Thursday, 5 August 2010

Making it all work

So, now that I've got used to the idea of becoming a mum, I've had a bit of time to figure out how I'm going to fit my studies in with a newborn. Obviously, I am not expecting my carefully concocted plan to work, as babies are pretty unpredictable, but I have got Plan A, and B and C and maybe all the way up to M or N so I'm well prepared.

My PhD course is taught in week long crash courses, and you usually only take classes in the first year. My course is comprised of 5 modules - 2 of which I don't have to do as I've done them as part of my MA course and one runs 2 weeks after my due date so my supervisors have said I can take that in 2nd year, which means there are only 2 modules left to do. The first is in the first week of October and the assignment is due a month later, and the second is in December with the assignment due a couple of days before my birthday.

I do also have to write an 8000 word literature review before I have my first year review, which is scheduled for June, but can be pushed back depending on the amount of time I have off after the baby is born. In all honestly, I'm not planning on having any official time off, because if I take a suspension period, then my financial support stops, and I don't get any maternity pay as part of my studentship. If i'm 'working from home' then the money carries on, and as long as I'm organised, I can get a good chunk of the review written before the baby comes so I won't have a huge amount left to do before the first year review.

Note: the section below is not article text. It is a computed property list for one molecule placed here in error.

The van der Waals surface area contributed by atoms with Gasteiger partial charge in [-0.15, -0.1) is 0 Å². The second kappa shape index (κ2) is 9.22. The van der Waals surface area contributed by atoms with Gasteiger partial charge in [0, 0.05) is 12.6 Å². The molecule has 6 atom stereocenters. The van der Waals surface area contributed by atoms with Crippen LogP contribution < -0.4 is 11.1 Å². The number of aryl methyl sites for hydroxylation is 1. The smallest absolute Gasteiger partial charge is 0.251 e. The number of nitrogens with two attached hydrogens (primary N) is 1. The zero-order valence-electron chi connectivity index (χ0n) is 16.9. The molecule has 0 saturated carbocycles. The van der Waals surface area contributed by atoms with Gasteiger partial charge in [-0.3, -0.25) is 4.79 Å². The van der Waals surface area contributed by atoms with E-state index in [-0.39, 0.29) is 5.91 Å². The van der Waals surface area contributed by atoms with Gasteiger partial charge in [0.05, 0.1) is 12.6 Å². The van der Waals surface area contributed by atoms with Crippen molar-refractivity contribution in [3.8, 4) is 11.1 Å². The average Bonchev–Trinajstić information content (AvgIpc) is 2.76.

By the time I start proper serious data collection in my second year, the baby will be 7-8 months old and can go to nursery - I'm already on the waiting list for the university nursery, and the cost is subsidised because I'm a student so thats all perfect. Between the birth and nursery, either He will have to take his days off on the days I do go into uni. or mum can have the baby for a few hours. Its only really the first few months when I need to be there for breastfeeding, that the option for me to go to uni all day is pretty limited. Depending on where my office is based and how many people I share it with, I could even take the baby in with me for a few hours.

So thats the plan - obviously I'm aware that I may NEED to take some time out after the baby is born, and we'll just have to hope that financially we can cope by then - and this is all assuming that the later stages of my pregnancy are uncomplicated. I do always have the option to defer if things are getting too tough for me. The PhD can wait if needs be, spending time with my child can't.

No comments:

Post a Comment